The Weitz Group’s work in modeling Covid-19 was recently featured in Quanta Magazine. Prof. Weitz and his collaborator Johnathan Dushoff were interviewed for the article to discuss their work estimating the reproduction rate of Covid-19, as well as the larger role mathematical modeling plays in scientific research. The piece featured papers recently published in the Journal of the Royal Society Interface and PNAS.
Dr. Anthony Fauci was recently awarded Georgia Tech’s Ivan Allen Jr. Prize for social courage, an award given annually to those who uphold their morals despite risk to their personal and professional lives. After Dr. Fauci virtually received his award and gave his remarks, Atlanta experts on Covid-19 served on a panel to reflect on the pandemic. Prof. Weitz was one of three panel members, serving alongside Dr. Carlos Del Rio, Distinguished Professor of Medicine in the Division of Infectious Diseases at Emory, and Pinar Keskinocak, PhD, William W. George Chair and Professor of the School of Industrial and Systems Engineering at Georgia Tech. You can watch the whole ceremony here.
The Covid-19 risk calculator created by our team has been featured in a number of news items as the holiday season approaches. See our research in the news below, and check out the paper detailing the calculator in Nature Human Behavior!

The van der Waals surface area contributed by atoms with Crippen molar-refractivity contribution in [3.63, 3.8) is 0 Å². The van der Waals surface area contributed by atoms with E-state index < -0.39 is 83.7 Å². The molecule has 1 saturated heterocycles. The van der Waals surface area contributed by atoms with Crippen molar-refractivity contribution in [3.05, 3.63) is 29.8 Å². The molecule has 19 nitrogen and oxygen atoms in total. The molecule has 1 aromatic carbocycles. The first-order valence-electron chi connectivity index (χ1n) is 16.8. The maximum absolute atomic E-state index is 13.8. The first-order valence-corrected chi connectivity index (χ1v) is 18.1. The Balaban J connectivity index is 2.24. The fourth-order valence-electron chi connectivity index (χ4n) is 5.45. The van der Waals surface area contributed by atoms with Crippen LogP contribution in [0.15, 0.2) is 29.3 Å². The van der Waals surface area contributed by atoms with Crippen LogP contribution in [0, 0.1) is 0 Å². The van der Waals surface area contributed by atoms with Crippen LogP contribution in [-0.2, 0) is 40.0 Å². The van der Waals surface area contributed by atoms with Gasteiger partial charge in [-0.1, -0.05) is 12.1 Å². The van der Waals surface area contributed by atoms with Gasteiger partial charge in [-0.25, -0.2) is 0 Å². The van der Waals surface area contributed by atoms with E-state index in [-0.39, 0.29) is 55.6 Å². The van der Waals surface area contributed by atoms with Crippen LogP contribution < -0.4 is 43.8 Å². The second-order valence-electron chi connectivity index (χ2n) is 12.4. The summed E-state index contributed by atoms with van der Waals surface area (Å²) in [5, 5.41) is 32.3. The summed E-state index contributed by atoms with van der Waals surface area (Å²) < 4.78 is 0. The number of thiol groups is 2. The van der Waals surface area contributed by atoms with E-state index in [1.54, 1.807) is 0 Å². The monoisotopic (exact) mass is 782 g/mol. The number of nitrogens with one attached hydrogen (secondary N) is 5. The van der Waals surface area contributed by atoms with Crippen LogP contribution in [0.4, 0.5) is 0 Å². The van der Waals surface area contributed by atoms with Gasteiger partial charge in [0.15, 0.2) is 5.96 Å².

- BBC News
- National Public Radio: WABE Atlanta
- The Washington Post
- Wired Magazine
- Business Insider
- The Guardian
- The New York Times
- WABE News Roundup
- Bloomberg News
- LA times
- The Boston Globe
- Time magazine
- Atlanta Magazine
“Epidemics don’t necessarily have a single peak after which the risk subsides,” said Joshua Weitz, Patton Distinguished Professor of Biological Sciences and founding director of the Interdisciplinary Ph.D. in Quantitative Biosciences at the Georgia Institute of Technology. “People’s behaviors are both influenced by and influence epidemic dynamics, potentially driving plateaus, and oscillations in incidence.”
“If people are aware of the severity of the epidemic, they may change their behavior, and if they change their behavior, there will be fewer severe outcomes,” Weitz went on to describe. “But if awareness is short-term, individuals may tire of public health regulations and the virus will come roaring back. Instead of a single peak in cases, there can be plateaus or oscillations balanced between cautious behavior and relaxation.”